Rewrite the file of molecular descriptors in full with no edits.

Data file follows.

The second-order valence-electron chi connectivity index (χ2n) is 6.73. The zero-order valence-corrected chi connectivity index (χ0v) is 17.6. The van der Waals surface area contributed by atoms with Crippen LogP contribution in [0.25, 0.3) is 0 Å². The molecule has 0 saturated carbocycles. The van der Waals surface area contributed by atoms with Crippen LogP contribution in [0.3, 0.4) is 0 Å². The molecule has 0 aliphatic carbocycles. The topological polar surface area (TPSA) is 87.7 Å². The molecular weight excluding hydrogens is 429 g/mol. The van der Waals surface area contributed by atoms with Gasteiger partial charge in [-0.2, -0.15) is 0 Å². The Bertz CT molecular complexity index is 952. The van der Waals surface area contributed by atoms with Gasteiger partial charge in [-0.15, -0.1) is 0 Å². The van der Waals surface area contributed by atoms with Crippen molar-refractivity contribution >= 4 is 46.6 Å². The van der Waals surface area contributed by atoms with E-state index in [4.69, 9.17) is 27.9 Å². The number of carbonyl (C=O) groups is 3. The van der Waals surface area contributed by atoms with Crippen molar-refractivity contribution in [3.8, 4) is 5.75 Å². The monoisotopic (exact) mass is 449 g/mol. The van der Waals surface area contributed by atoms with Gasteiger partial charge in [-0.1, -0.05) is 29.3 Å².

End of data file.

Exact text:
The second-order valence-electron chi connectivity index (χ2n) is 6.73. The zero-order valence-corrected chi connectivity index (χ0v) is 17.6. The van der Waals surface area contributed by atoms with Crippen LogP contribution in [0.25, 0.3) is 0 Å². The molecule has 0 saturated carbocycles. The van der Waals surface area contributed by atoms with Crippen LogP contribution in [0.3, 0.4) is 0 Å². The molecule has 0 aliphatic carbocycles. The topological polar surface area (TPSA) is 87.7 Å². The molecular weight excluding hydrogens is 429 g/mol. The van der Waals surface area contributed by atoms with Gasteiger partial charge in [-0.2, -0.15) is 0 Å². The Bertz CT molecular complexity index is 952. The van der Waals surface area contributed by atoms with Gasteiger partial charge in [-0.15, -0.1) is 0 Å². The van der Waals surface area contributed by atoms with Crippen molar-refractivity contribution >= 4 is 46.6 Å². The van der Waals surface area contributed by atoms with E-state index in [4.69, 9.17) is 27.9 Å². The number of carbonyl (C=O) groups is 3. The van der Waals surface area contributed by atoms with Crippen molar-refractivity contribution in [3.8, 4) is 5.75 Å². The monoisotopic (exact) mass is 449 g/mol. The van der Waals surface area contributed by atoms with Gasteiger partial charge in [-0.1, -0.05) is 29.3 Å².